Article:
Tag: breast cancer research
We’re now about a fourth of the way through the semester, and I thought I’d give an update of what’s going on in our BIMS courses and program.
BIMS 1300. Intro to Scientific Research. Dr. Benoit has students looking at contemporary issues in science and explaining the science and processes and research to students in the class via formal presentations. Ever wonder what they’re talking about with stem cells, how DNA fingerprinting is done, how ethical breaches impact biomedical research? Stop by and you just might find your answers!
BIOL 1301. Unicellular Organisms. Dr. Benoit has had the unfortunate luck over the past few years of seeing every book chosen for this course taken out of print. He’s decided to take things into his own hands and has go with a custom published book that draws only the chapters central to his course from a larger textbook. The course is taking a decided cell anatomy and physiology focus to help prepare students for their sophomore level classes.
BIOL 3410. Microbiology. Dr. Wilson has his students screening fresh vegetables for E. coli and other enteric organisms. Next up will be their screening of the campus population for Methicillin-resistant Staphylococcus aureus (MRSA). Real science here conducted by lots of sophomores and juniors from Biology, Nursing, Biochemistry, and Biomedical Science majors.
BIOL 3460. Genetics. Dr. DiFrancesca will be missing class in mid-October to attend the American Association for Cancer Research meeting in San Diego. By then, the students will have isolated their own DNA and will be in the midst of PCR and analysis. While she’s gone, the students will have a guest lecture by Dr. Jon Weidanz of the Texas Tech School of Pharmacy in Abilene (and the founder of the biotech firm Receptor Logic) discussing the genetics of biotech research. Amazing things going on in here!
BIOL 4320. Molecular Cell Biology. Students are getting a great foundation in the fundamentals of molecular structure and control of eukaryotic cells. This course represents the content capstone for BIMS juniors, where knowledge from previous semesters is integrated into a full understanding of how cells work. Dr. DiFrancesca has got it going on in here!
BIMS 4120. Molecular Cell Biology Lab. Here, Dr. DiFrancesca builds on skills learned in Genetics the year before to provide a deep experience in molecular biology techniques. Students have not begun working with cancer cells yet but will embark on that journey before much longer. Imagine the conversation around the dinner table at Thanksgiving – “Sonny, what are you doing in your classes at McMurry?” “Well, grandma, we’re studying and trying to find cures for breast cancer.” Is that the type of thing you’d hear from average students from average schools?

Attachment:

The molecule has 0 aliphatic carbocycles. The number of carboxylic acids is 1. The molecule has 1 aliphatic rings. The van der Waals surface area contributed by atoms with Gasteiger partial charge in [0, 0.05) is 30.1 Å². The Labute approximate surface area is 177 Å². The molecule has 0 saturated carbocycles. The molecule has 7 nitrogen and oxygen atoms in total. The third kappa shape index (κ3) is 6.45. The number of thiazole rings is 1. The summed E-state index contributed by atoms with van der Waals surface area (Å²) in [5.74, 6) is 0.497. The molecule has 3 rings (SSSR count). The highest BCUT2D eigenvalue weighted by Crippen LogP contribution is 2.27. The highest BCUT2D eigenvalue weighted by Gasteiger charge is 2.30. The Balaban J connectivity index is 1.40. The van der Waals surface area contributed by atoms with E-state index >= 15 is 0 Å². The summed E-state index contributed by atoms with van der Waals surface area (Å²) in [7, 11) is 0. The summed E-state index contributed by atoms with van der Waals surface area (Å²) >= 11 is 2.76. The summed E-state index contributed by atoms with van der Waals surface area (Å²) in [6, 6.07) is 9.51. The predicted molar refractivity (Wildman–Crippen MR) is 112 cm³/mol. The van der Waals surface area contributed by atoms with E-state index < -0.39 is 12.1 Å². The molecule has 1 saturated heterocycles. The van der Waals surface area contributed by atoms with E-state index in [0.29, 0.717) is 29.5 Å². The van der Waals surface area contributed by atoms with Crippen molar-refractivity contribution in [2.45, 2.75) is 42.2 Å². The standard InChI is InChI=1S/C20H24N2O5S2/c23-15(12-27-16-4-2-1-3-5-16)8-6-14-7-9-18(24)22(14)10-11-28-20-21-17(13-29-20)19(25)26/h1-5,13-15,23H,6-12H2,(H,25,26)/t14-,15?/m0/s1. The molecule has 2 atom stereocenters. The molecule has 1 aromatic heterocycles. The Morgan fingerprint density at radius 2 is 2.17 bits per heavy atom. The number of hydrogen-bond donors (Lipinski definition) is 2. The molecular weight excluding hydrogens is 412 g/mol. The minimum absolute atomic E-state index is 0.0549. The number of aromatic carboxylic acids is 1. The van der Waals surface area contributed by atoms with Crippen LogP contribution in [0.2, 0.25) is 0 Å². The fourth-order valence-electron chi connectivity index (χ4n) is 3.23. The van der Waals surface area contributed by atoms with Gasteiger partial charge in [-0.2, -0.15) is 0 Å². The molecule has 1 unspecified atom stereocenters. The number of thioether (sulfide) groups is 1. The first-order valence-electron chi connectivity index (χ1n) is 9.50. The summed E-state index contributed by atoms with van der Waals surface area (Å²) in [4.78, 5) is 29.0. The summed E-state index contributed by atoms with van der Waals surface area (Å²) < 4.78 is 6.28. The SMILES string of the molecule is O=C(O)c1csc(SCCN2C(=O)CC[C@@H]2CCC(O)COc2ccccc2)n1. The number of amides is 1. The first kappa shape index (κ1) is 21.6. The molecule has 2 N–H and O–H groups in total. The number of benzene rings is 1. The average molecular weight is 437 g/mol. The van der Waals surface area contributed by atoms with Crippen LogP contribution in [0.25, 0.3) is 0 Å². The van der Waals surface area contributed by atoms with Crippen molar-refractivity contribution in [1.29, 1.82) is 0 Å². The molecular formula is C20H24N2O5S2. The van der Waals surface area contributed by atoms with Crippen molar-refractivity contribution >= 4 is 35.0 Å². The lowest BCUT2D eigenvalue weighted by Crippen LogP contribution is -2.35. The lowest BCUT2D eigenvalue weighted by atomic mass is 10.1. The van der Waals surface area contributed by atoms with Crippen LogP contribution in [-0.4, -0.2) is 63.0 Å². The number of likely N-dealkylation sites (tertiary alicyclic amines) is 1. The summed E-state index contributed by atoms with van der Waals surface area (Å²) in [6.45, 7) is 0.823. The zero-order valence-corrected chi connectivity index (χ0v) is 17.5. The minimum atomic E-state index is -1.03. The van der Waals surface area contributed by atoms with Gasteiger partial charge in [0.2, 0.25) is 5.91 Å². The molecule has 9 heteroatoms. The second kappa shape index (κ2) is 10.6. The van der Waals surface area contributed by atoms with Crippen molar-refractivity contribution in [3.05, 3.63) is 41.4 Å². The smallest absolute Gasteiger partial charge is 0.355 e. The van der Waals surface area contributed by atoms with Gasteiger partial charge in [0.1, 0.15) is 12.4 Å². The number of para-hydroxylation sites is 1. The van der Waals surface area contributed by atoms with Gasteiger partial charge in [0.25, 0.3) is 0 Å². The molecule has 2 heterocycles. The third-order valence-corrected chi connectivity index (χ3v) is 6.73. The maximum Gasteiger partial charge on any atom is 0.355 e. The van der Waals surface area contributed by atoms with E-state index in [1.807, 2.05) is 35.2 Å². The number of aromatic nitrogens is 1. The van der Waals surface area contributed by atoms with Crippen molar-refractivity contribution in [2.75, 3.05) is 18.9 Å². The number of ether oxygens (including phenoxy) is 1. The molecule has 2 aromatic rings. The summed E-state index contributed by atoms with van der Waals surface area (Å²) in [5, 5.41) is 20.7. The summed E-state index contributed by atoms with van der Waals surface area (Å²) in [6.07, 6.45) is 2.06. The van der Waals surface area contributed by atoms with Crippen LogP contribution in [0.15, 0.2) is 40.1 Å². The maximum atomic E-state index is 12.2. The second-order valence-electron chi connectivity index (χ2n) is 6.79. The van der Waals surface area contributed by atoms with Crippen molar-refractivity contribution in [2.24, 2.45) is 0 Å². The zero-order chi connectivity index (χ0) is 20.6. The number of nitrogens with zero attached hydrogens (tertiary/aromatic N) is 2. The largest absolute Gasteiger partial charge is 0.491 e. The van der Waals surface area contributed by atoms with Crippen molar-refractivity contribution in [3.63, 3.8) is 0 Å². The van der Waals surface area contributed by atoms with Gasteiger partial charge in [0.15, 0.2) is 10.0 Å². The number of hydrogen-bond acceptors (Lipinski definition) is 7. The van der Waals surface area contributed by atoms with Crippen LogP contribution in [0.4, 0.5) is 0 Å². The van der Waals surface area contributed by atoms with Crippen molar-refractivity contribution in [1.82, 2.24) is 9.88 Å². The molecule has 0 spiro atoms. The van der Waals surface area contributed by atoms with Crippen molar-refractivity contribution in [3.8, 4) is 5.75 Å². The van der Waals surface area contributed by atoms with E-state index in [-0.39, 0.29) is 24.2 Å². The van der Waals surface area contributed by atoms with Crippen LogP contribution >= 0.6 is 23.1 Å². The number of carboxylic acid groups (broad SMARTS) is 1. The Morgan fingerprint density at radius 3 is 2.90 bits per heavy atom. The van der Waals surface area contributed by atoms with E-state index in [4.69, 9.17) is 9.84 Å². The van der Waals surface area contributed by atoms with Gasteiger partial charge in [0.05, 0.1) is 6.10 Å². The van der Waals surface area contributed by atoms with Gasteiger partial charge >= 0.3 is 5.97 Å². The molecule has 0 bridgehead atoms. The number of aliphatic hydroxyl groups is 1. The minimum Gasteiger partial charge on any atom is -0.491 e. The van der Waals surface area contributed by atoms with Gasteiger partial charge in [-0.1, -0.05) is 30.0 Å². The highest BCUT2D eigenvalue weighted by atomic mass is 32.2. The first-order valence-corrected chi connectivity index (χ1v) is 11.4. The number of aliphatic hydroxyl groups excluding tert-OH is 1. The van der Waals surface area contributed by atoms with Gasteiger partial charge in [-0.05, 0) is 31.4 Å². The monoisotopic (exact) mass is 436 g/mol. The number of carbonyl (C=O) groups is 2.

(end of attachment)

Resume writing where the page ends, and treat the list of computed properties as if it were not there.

So, its business as usual in the BIMS courses, all geared toward giving students real experience solving real problems. When you compare this approach to education to those from other colleges and universities, you see very quickly that we take a different approach and give our students a different experience because the futures of our students depend on doing so.
This Friday, the faculty of the Biomedical Science Program will meet for a retreat to discuss our first year of operation and plan for the year ahead. Attending will be Tom Benoit, Heidi DiFrancesca, and Gary Wilson from Biology, Paul Pyenta from Chemistry & Biochemistry, and Alicia Wyatt from Computer Science. Larry Sharp is on vacation and will miss the meeting.
In reviewing the first year of operation, many milestones suggest a rich and profitable future for the program. The first year saw over 20 students declare a BIMS major, mostly incoming freshmen interested in health professions or biotech. The new courses were very well populated. Growing publicity from the city fathers, The Development Corporation of Abilene, the TTU School of Pharmacy, and local biotech firm Receptor Logic helped to strengthen our position as the premiere life science/biotech training program in Abilene. Heidi DiFrancesca and Hyunshun Shin from Chemistry & Biochemistry have begun collaborating on a project to develop and test new treatments for breast cancer. And McMurry has seen the value in promoting these endeavors through funding for equipment and supplies to support the research-in-teaching approach used in BIMS.
I’m sure some time will be spent discussing the parallel development of the biotech infrastructure in Abilene, with a variety of support facilities (including the Abilene Life Sciences Foundation Research Accelerator facility) coming on line. Add to this the decision by Abilene Independent School District to start a new engineering/computer science high school this fall and you have converging efforts that point to a bright future. One of the tracks possible at the new high school is biotech engineering, which Dr. Jon Weidanz from TTUHSC-School of Pharmacy and I are promoting.
So what does the future hold? That is the reason for our retreat! I expect that we’ll see growing commitments to link our courses together and use our BIMS lab courses to conduct research. We’ll see BIMS-focused proposals for the lab renovation competition being held on campus later this month. We’ll see plans for research grants and programs to help high school science teachers learn and implement new methods, techniques, and equipment into their courses. We’ll see more articulation agreements with professional schools for pharmacy, physical therapy, and who knows what else! Clearly, BIMS is on the move and possesses the creative firepower to transform the sciences at McMurry. Thoughtful planning and staged implementation are keys to making that happen.
Check back in a few weeks as I give an update on the event!